2014 Monitors And Drive Cycles

4 09 2014

Dale BertramScenario 1: Recent repairs to your vehicle’s “Check Engine Light” have included a reset of the On Board Diagnostic (OBD) system. This process has also reset the OBD readiness monitoring system. The readiness monitors now need to re-test the computer system before verifying that all systems are functioning as designed and working properly.

WHAT DO I DO NOW?
Drive the car normally. All OBD systems self-test the computer while you’re driving and you will never know it. Depending on the manufacturer of the vehicle, there are 5 to 10 readiness monitors that need to be tested.

To allow your vehicle’s readiness monitors to perform their tests and reset the OBD system to a “ready” state, and to determine that all systems are working properly, your vehicle will have to be driven though a drive cycle. (Who knew my car had to pass a test to work properly?)

Your vehicle’s specific drive cycle can depend on the vehicle make and model. A normal drive cycle is 5 miles of city, stop and go driving and 5 miles of steady 60 MPH of freeway driving in the same key cycle.

Keep in mind that repairing a check engine light for one system or code may unlock another hidden pending code of another system while the drive cycle tests are being performed.

So, if the Check Engine Light illuminates on the dash again, don’t be alarmed. It means the system failed the test. This may happen because when the original check engine light was on, all OBD monitoring stops. Just stop in and we will re-check the system. NOTE: A flashing check engine light should be corrected immediately.
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Scenario 2: Recent repairs to your vehicle’s “Check Engine Light” have included a reset of the On Board Diagnostic (OBD) system. The on-board computer of your vehicle must now perform various self-tests referred to as “monitors” that may take up to a week of driving to complete. (1996 to 2002 cars require more time to complete the checking of monitors by the cars computer system).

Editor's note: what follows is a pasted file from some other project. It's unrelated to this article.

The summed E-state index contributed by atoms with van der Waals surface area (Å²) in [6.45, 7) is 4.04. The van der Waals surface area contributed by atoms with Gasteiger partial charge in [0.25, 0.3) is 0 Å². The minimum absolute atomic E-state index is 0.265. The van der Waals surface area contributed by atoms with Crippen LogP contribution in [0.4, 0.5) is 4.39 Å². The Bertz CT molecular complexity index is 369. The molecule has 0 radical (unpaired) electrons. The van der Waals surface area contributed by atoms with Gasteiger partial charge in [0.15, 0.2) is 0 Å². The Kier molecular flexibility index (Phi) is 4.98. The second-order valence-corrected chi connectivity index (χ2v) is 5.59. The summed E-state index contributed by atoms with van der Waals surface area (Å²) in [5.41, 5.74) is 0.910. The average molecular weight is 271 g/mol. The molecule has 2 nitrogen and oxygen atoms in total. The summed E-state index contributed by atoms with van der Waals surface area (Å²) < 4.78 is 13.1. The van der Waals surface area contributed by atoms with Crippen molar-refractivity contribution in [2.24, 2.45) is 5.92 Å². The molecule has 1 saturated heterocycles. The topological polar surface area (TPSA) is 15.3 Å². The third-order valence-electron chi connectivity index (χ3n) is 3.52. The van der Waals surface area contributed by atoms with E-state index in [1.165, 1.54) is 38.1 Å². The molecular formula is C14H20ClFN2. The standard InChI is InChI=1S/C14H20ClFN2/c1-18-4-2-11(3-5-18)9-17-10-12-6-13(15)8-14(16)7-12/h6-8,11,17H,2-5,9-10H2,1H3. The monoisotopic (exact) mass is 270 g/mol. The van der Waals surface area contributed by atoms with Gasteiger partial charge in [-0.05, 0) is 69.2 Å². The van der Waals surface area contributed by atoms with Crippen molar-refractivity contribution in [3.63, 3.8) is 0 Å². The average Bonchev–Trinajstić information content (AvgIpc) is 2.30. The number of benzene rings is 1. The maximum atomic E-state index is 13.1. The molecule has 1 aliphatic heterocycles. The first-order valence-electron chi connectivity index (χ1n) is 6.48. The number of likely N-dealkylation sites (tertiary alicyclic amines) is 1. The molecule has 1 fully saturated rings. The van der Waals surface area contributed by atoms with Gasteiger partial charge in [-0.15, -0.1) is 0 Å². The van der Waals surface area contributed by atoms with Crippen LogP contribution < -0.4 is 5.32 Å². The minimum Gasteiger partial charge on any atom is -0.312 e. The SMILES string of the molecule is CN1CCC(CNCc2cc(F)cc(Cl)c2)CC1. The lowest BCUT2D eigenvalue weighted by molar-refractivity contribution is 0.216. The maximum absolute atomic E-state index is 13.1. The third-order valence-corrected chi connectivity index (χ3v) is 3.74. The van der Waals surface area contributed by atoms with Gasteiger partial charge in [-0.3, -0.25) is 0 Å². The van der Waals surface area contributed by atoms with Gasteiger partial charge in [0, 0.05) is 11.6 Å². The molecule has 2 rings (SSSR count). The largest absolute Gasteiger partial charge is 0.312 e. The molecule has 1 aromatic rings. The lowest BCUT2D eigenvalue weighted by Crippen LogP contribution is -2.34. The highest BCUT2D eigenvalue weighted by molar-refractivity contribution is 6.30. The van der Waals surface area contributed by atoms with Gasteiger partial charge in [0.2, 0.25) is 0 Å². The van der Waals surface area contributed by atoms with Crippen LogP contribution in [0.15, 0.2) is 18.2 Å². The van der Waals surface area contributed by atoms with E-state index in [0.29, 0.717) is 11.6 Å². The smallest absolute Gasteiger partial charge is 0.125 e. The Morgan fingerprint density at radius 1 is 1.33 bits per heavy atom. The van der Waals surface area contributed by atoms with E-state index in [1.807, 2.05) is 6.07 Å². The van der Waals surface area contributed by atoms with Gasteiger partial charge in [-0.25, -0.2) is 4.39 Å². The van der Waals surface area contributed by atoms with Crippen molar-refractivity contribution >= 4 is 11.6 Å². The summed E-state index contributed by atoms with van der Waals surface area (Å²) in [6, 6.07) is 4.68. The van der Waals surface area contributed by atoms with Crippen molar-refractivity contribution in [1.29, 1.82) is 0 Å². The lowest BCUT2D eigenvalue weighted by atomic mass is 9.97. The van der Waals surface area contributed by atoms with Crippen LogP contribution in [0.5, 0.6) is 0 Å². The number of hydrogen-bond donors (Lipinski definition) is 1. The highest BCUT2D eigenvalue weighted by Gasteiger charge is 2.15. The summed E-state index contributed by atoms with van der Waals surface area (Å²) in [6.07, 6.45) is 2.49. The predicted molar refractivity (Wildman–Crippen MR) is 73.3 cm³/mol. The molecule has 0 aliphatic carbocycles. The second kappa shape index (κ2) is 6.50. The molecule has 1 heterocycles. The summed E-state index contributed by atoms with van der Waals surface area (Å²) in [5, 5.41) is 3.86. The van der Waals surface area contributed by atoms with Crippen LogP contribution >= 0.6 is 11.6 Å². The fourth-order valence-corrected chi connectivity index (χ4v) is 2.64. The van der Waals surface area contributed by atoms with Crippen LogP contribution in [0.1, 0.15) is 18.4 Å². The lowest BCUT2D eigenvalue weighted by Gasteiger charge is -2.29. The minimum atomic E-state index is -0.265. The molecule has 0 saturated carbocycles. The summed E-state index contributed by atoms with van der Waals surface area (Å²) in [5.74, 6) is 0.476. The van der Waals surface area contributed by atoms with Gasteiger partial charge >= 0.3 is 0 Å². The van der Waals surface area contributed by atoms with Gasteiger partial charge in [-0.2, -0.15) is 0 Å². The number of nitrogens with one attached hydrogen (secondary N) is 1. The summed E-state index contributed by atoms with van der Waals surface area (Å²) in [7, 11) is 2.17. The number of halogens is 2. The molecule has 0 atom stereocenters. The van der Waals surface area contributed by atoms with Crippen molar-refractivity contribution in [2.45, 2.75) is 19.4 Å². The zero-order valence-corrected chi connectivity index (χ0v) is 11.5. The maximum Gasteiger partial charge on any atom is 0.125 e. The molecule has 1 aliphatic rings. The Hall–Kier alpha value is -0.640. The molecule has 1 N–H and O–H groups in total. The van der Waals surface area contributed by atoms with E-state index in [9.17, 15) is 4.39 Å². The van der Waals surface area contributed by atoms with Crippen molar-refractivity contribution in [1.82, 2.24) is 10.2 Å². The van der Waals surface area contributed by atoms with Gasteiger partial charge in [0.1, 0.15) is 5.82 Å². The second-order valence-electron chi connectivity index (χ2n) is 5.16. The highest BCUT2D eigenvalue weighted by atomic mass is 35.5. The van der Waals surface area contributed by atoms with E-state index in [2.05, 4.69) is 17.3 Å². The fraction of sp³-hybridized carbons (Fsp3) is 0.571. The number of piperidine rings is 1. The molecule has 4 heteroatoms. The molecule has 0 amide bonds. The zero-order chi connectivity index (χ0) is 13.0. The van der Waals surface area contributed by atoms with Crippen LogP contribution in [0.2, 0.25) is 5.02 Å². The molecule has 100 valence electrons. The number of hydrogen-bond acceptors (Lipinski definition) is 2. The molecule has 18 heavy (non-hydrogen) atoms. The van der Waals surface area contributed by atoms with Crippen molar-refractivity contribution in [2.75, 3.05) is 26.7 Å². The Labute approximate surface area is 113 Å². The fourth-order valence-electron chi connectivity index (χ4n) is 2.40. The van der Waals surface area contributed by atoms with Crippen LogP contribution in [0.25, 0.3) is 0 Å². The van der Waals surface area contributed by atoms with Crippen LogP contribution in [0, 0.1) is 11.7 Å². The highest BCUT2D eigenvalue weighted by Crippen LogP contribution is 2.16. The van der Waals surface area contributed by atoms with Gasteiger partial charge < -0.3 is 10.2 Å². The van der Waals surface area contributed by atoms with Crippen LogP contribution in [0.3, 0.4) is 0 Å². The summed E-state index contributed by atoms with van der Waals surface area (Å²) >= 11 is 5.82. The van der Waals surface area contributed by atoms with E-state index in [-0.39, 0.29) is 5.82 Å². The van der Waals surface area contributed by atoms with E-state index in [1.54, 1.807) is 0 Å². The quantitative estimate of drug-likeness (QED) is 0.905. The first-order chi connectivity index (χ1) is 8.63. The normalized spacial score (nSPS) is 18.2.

WHAT DO I DO NOW?
Drive the car normally. All OBD systems self-test the computer while you’re driving and you will never know it. Depending on the age and make of your vehicle it needs to be driven in various situations such as freeway travel, 10-30 minutes of continuous driving, sitting over night and having various levels of gasoline in the tank.

The original concern that caused the check engine light to come on may have suspended or locked out some of the vehicles other self-tests that it needs to perform. Now that all of the tests are enabled and can complete the cycle, there may be a possibility of hidden issues that may cause the check engine light to come back on. Therefore, a code that did not show up previously may now set indicating a new, hidden, intermittent or remaining problem.

At Fairway Auto Repair we do as much as we can to ensure that your vehicle is repaired properly, is safe and dependable for our customers. There are some instances that require extensive driving in order to complete tests that we cannot perform here in the shop. Therefore, if the check engine light does come on, please call or return to the shop at your convenience to have the system rechecked at no cost. In most instances we can retrieve the code within a few minutes. Always use your best discretion if the vehicle is not operating properly. Warning: if the “Check Engine Light” is flashing, this requires immediate action.

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Fairway Auto Repair

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